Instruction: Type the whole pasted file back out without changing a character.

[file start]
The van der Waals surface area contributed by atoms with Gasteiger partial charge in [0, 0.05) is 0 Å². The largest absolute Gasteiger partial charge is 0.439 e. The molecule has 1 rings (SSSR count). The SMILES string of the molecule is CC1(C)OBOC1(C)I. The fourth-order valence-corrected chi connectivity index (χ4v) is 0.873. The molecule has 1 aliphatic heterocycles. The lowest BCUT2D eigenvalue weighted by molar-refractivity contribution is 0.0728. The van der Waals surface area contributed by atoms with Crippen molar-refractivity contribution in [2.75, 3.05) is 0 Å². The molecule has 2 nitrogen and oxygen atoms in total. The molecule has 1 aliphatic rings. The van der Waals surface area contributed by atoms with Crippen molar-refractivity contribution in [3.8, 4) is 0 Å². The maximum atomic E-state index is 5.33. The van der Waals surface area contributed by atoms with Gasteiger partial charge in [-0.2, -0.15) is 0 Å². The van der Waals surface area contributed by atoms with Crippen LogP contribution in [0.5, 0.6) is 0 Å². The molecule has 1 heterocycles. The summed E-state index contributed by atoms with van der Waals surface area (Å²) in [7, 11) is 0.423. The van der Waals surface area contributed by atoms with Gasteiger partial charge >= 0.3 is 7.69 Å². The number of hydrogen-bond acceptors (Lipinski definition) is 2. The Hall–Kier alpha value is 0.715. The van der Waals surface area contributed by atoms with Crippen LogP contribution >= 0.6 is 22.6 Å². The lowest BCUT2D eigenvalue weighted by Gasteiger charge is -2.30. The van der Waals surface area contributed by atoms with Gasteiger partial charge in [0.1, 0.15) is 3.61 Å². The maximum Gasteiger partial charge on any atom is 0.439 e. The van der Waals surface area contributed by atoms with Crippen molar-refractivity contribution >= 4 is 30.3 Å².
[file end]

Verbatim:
The van der Waals surface area contributed by atoms with Gasteiger partial charge in [0, 0.05) is 0 Å². The largest absolute Gasteiger partial charge is 0.439 e. The molecule has 1 rings (SSSR count). The SMILES string of the molecule is CC1(C)OBOC1(C)I. The fourth-order valence-corrected chi connectivity index (χ4v) is 0.873. The molecule has 1 aliphatic heterocycles. The lowest BCUT2D eigenvalue weighted by molar-refractivity contribution is 0.0728. The van der Waals surface area contributed by atoms with Crippen molar-refractivity contribution in [2.75, 3.05) is 0 Å². The molecule has 2 nitrogen and oxygen atoms in total. The molecule has 1 aliphatic rings. The van der Waals surface area contributed by atoms with Crippen molar-refractivity contribution in [3.8, 4) is 0 Å². The maximum atomic E-state index is 5.33. The van der Waals surface area contributed by atoms with Gasteiger partial charge in [-0.2, -0.15) is 0 Å². The van der Waals surface area contributed by atoms with Crippen LogP contribution in [0.5, 0.6) is 0 Å². The molecule has 1 heterocycles. The summed E-state index contributed by atoms with van der Waals surface area (Å²) in [7, 11) is 0.423. The van der Waals surface area contributed by atoms with Gasteiger partial charge >= 0.3 is 7.69 Å². The number of hydrogen-bond acceptors (Lipinski definition) is 2. The Hall–Kier alpha value is 0.715. The van der Waals surface area contributed by atoms with Crippen LogP contribution >= 0.6 is 22.6 Å². The lowest BCUT2D eigenvalue weighted by Gasteiger charge is -2.30. The van der Waals surface area contributed by atoms with Gasteiger partial charge in [0.1, 0.15) is 3.61 Å². The maximum Gasteiger partial charge on any atom is 0.439 e. The van der Waals surface area contributed by atoms with Crippen molar-refractivity contribution >= 4 is 30.3 Å².